A Marion County man convicted of abusing his infant son failed to get a nurse’s testimony thrown out as hearsay after the Court of Appeals of Indiana ruled the nurse’s expert opinion based on what she learned about the baby’s condition from other medical professionals was admissible under Indiana Evidence Rule 703.
Michael Bass Chatman was convicted of Level 3 felony aggravated battery for injuries he was found to have inflicted on his 10-month-old son, J.M.C.
His son was unresponsive and not breathing when he was taken Riley Children’s Hospital. There, members of the child protection team assessed J.M.C.’s injuries and determined they were likely caused by abuse.
At trial, pediatric nurse practitioner Anne Gordon, a member of the CPT, testified about J.M.C.’s medical records and clinical findings she had reviewed or acquired from other medical professionals on the team.
Chatman objected to Gordon’s testimony on hearsay grounds, but the Marion Superior Court overruled him. He was then convicted and sentenced to 12 years for aggravated battery and given a 12-year enhancement for being a habitual offender.
On appeal, Chatman renewed his objection, asking the appellate court to overturn his conviction and order a new trial. He claimed Gordon’s testimony was inadmissible hearsay because it was based on the statements of other doctors and nurses.
The Court of Appeals affirmed in Michael Bass Chatman v. State of Indiana, 22A-CR-934, finding Gordon’s expert opinion about J.M.C.’s injuries was based on the “evidence of the type reasonably relied upon by experts in the medical field” like medical records and test results.
However, the appellate court noted Gordon’s testimony was not admissible under the hearsay exception in Indiana Evidence Rule 803(4). Specifically, her testimony was based on statements from other medical professionals and J.M.C.’s medical records rather than being based on statement from J.M.C. about his medical condition.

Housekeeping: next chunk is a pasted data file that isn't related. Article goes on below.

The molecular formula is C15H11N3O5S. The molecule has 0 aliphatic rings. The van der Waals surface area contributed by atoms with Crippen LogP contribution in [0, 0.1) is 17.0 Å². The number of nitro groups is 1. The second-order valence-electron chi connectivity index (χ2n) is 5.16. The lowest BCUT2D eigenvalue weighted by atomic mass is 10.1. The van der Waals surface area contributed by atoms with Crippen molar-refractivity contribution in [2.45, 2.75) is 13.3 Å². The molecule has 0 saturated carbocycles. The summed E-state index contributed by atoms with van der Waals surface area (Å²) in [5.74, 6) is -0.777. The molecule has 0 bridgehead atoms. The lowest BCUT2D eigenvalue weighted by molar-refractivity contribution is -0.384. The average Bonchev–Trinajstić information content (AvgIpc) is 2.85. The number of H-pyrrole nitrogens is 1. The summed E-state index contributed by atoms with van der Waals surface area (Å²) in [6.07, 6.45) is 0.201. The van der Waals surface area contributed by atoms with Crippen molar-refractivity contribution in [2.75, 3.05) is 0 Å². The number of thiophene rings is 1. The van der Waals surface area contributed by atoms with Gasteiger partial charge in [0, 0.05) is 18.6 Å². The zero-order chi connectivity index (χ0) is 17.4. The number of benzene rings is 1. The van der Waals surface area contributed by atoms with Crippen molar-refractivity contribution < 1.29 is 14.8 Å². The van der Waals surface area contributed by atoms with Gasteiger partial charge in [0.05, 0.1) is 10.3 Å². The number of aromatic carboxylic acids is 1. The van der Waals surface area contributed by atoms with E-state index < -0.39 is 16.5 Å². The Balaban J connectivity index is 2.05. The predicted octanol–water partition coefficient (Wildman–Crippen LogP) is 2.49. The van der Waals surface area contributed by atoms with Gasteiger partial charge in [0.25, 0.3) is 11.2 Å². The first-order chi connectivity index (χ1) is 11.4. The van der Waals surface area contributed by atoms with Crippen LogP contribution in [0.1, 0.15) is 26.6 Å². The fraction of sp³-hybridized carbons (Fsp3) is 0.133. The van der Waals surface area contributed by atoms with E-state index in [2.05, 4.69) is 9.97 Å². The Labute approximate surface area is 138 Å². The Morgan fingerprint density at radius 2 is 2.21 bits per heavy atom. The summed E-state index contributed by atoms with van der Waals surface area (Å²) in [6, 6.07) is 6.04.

Instead, the Court of Appeals found the nurse’s testimony was admissible under Indiana Evidence Rule 703. That rule allows experts to base an opinion on facts or data in a case that they have been made aware of or personally observed. In addition, experts may testify based on inadmissible evidence if “it is of the type reasonably relied upon by experts in the field.”
Here, Gordon testified she had consulted with the medical professionals who treated J.M.C., reviewed his medical records, examined and took photos of him, and followed up as the test results were completed.
“Notably, Nurse Gordon’s testimony about the information she had acquired from others did not concern the ‘ultimate fact in issue,’ i.e., whether J.M.C.’s injuries were likely the result of abuse,” Judge Rudolph Pyle wrote for the court, citing Barrix v. Jackson, 973 N.E.2d 22, 26 (Ind. Ct. App. 2012).
“Rather,” Pyle continued, “based on the information Nurse Gordon acquired from others, she testified about her own independent opinion on the ultimate fact in issue: ‘overall, in the absence of a plausible explanation, which [they] were not provided, [J.M.C.’s] findings and injuries were most consistent with non-accidental trauma’ or ‘child abuse.’”